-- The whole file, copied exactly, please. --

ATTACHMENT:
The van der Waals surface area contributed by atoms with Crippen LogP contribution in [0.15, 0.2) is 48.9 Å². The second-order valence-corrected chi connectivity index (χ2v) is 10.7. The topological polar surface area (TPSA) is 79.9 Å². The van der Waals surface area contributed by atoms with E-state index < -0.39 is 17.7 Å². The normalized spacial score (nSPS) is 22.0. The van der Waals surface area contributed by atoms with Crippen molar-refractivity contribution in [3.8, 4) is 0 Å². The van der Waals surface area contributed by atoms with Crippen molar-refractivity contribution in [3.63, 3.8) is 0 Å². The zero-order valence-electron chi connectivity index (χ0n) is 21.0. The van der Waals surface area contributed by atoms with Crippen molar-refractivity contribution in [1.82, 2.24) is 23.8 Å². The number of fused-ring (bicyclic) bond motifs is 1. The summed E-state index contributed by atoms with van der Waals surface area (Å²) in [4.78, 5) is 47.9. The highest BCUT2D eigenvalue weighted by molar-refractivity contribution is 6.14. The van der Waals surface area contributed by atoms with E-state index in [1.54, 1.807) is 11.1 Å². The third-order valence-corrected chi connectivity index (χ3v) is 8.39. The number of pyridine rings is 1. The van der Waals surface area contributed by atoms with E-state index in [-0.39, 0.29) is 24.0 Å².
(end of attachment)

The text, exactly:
The van der Waals surface area contributed by atoms with Crippen LogP contribution in [0.15, 0.2) is 48.9 Å². The second-order valence-corrected chi connectivity index (χ2v) is 10.7. The topological polar surface area (TPSA) is 79.9 Å². The van der Waals surface area contributed by atoms with E-state index < -0.39 is 17.7 Å². The normalized spacial score (nSPS) is 22.0. The van der Waals surface area contributed by atoms with Crippen molar-refractivity contribution in [3.8, 4) is 0 Å². The van der Waals surface area contributed by atoms with Crippen molar-refractivity contribution in [3.63, 3.8) is 0 Å². The zero-order valence-electron chi connectivity index (χ0n) is 21.0. The van der Waals surface area contributed by atoms with Crippen molar-refractivity contribution in [1.82, 2.24) is 23.8 Å². The number of fused-ring (bicyclic) bond motifs is 1. The summed E-state index contributed by atoms with van der Waals surface area (Å²) in [4.78, 5) is 47.9. The highest BCUT2D eigenvalue weighted by molar-refractivity contribution is 6.14. The van der Waals surface area contributed by atoms with E-state index in [1.54, 1.807) is 11.1 Å². The third-order valence-corrected chi connectivity index (χ3v) is 8.39. The number of pyridine rings is 1. The van der Waals surface area contributed by atoms with E-state index in [-0.39, 0.29) is 24.0 Å².